This Ladakhi tribe is no longer vegan, thanks to climate change
The little-known Brokpa tribals of Ladakh, who claim to have been vegans for some 2,200 years of their existence, are slowly opting for an alternative diet comprising dairy products, eggs and meat — thanks to climate change.
Climate change has made summers and winters warmer and brought on pests, which have wreaked havoc on traditional crops, forcing the Brokpa to change their lifestyle.
The Nambardar or head of Dha villag, Tsering Namjial, was quoted by IANS as saying,
We have had to shift to an alternative lifestyle, not exactly what the Brokpa once used to be. People also consume meat. Some old folks still avoid this, but eggs, meat and milk are on the menu.
Practising old-style Buddhism with the Lha deity at the centre of their faith, some Borkpas still practise veganism and rely on what grows from the earth out of fear of getting polluted.
It takes about an hour to climb from a road that leads to Baltistan, some 160 km along the Indus from Leh towards Batalik, to reach Dha village — the heartland of the Brokpa community. The villages are connected with rough roads, though the Broskat speaking Brokpa prefer trekking.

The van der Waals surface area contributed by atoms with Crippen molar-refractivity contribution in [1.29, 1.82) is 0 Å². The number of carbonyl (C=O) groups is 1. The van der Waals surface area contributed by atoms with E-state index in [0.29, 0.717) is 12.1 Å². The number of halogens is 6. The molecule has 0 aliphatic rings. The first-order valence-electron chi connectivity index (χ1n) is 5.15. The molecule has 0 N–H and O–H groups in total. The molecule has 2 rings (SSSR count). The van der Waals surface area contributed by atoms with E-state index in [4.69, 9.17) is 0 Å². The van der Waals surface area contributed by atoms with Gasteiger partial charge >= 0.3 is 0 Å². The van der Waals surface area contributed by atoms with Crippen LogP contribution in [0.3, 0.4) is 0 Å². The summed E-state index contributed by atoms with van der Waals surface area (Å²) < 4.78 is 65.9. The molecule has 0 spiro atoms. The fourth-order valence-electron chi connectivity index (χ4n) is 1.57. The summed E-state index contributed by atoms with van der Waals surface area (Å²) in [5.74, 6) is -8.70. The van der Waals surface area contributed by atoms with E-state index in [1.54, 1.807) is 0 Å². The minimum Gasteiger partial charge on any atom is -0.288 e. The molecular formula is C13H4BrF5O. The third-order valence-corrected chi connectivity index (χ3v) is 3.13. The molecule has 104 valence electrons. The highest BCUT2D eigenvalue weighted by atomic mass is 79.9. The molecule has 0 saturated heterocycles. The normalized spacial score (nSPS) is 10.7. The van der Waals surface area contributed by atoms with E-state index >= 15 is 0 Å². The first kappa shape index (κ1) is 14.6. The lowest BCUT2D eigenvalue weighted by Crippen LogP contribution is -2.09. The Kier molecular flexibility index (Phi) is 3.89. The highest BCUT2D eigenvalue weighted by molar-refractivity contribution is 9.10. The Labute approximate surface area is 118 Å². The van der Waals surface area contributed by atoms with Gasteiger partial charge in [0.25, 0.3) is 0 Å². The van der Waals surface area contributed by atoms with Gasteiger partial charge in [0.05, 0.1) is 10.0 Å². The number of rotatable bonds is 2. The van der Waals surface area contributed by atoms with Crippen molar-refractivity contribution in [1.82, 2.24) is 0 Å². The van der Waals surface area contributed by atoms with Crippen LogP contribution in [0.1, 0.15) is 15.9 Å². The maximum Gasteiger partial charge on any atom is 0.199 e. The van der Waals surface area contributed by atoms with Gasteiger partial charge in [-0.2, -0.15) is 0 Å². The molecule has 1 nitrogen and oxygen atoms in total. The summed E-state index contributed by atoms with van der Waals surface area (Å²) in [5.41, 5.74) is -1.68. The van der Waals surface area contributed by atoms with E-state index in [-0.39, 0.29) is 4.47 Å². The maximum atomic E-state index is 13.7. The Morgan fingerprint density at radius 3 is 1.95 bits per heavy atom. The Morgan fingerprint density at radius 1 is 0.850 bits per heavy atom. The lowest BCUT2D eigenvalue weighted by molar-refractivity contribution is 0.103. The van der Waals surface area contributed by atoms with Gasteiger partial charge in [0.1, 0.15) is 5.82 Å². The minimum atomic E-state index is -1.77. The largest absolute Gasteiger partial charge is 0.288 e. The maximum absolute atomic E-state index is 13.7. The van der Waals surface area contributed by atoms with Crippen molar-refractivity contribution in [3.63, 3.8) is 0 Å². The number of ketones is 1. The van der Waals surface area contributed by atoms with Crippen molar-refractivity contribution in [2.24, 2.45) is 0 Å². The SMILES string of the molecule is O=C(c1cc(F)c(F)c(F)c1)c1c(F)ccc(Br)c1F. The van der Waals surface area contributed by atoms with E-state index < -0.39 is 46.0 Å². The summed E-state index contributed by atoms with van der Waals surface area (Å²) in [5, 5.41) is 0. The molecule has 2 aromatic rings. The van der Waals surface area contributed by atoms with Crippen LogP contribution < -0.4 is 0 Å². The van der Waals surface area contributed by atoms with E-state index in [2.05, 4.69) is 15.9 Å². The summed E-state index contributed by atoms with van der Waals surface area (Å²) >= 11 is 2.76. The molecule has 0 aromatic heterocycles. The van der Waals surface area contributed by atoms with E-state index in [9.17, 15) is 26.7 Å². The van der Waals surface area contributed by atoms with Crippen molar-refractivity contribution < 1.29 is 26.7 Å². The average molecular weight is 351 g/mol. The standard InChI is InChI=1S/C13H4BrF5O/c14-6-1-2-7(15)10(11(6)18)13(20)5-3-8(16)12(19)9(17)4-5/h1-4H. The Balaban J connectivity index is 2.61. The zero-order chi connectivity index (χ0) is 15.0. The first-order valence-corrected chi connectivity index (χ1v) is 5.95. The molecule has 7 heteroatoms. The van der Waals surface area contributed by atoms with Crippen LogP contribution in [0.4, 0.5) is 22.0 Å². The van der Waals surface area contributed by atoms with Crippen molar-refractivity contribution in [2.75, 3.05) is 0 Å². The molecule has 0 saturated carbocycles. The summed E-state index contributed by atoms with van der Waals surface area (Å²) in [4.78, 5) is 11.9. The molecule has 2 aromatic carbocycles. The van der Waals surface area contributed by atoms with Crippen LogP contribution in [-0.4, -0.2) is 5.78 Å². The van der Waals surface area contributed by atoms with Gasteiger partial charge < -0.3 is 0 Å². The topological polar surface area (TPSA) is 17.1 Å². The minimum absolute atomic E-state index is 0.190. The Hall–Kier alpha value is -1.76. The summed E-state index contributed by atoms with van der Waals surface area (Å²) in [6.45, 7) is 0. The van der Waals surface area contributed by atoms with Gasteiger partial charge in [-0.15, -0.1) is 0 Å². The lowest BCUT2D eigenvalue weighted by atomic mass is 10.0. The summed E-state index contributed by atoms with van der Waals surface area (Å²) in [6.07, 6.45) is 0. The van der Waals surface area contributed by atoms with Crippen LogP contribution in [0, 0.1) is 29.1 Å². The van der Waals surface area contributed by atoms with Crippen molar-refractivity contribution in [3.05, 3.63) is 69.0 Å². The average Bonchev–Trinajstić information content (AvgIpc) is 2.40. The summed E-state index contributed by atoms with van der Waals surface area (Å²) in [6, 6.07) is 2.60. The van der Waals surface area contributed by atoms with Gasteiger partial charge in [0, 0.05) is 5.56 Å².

Namjial further said,
The variety in agriculture has increased but production has dropped drastically, mostly due to the pests and depleting soil health. This is one of the major reasons, along with migration, that consumption of meat and dairy products is becoming common.
The tribe traditionally grew barley, potatoes, apples and apricots, while wheat was introduced later. Due to the rise in temperature, cherries, plums, grapes, tomatoes, cauliflower, beans and peas are also cultivated despite the high altitude.
According to records with the Ladakh Environment and Health Organisation (LEHO), an NGO, pests were most probably imported about 18 years back and Dha and Hanu were the first villages in the region to report the coddling moth.
Other Brokpa villages around Dha are Hanu, Beema, Garkon and Dhardik, with about 1,700 residents. All these villages were evacuated during the 1999 Kargil war, though the men stayed back to look after the crops and help the army.
According to records, between 1973 and 2008, an appreciable rise of one degree Celsius in the minimum temperature during winter and 0.5 degrees in peak summer had been observed. Further, a survey conducted in the region claims that despite the harsh 2008 weather, 95 per cent people in Kargil felt the winter and 89 percent felt the summer to be warmer.
(With inputs from IANS)